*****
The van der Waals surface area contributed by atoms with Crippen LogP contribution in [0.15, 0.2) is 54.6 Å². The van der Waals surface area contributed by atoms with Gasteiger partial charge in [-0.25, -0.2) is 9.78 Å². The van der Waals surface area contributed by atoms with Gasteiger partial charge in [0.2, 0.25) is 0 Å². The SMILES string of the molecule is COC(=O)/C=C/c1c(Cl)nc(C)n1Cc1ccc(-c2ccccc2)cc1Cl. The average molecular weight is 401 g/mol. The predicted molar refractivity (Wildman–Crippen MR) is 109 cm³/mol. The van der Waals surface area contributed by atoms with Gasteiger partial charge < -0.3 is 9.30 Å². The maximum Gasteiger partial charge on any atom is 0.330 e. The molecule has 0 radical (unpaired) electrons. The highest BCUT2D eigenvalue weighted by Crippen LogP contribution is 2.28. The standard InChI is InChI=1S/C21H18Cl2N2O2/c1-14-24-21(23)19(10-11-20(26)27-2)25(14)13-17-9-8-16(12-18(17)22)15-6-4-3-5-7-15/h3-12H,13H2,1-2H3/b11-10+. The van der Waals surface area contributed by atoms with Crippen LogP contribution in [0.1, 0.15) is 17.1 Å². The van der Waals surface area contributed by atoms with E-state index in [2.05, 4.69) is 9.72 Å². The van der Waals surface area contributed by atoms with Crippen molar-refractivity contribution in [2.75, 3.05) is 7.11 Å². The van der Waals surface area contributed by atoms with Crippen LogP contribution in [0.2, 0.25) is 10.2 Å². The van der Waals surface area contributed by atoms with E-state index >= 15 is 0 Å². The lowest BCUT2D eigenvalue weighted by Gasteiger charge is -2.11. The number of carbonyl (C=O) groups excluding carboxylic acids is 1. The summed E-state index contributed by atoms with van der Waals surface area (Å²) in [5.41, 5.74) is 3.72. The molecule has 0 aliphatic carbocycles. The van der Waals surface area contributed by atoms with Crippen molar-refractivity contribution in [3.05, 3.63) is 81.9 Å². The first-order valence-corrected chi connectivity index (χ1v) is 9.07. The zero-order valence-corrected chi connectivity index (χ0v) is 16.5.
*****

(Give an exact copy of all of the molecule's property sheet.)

The van der Waals surface area contributed by atoms with Crippen LogP contribution in [0.15, 0.2) is 54.6 Å². The van der Waals surface area contributed by atoms with Gasteiger partial charge in [-0.25, -0.2) is 9.78 Å². The van der Waals surface area contributed by atoms with Gasteiger partial charge in [0.2, 0.25) is 0 Å². The SMILES string of the molecule is COC(=O)/C=C/c1c(Cl)nc(C)n1Cc1ccc(-c2ccccc2)cc1Cl. The average molecular weight is 401 g/mol. The predicted molar refractivity (Wildman–Crippen MR) is 109 cm³/mol. The van der Waals surface area contributed by atoms with Gasteiger partial charge < -0.3 is 9.30 Å². The maximum Gasteiger partial charge on any atom is 0.330 e. The molecule has 0 radical (unpaired) electrons. The highest BCUT2D eigenvalue weighted by Crippen LogP contribution is 2.28. The standard InChI is InChI=1S/C21H18Cl2N2O2/c1-14-24-21(23)19(10-11-20(26)27-2)25(14)13-17-9-8-16(12-18(17)22)15-6-4-3-5-7-15/h3-12H,13H2,1-2H3/b11-10+. The van der Waals surface area contributed by atoms with Crippen LogP contribution in [0.1, 0.15) is 17.1 Å². The van der Waals surface area contributed by atoms with E-state index in [2.05, 4.69) is 9.72 Å². The van der Waals surface area contributed by atoms with Crippen molar-refractivity contribution in [2.75, 3.05) is 7.11 Å². The van der Waals surface area contributed by atoms with Crippen LogP contribution in [0.2, 0.25) is 10.2 Å². The van der Waals surface area contributed by atoms with E-state index >= 15 is 0 Å². The lowest BCUT2D eigenvalue weighted by Gasteiger charge is -2.11. The number of carbonyl (C=O) groups excluding carboxylic acids is 1. The summed E-state index contributed by atoms with van der Waals surface area (Å²) in [5.41, 5.74) is 3.72. The molecule has 0 aliphatic carbocycles. The van der Waals surface area contributed by atoms with Crippen molar-refractivity contribution in [3.05, 3.63) is 81.9 Å². The first-order valence-corrected chi connectivity index (χ1v) is 9.07. The zero-order valence-corrected chi connectivity index (χ0v) is 16.5.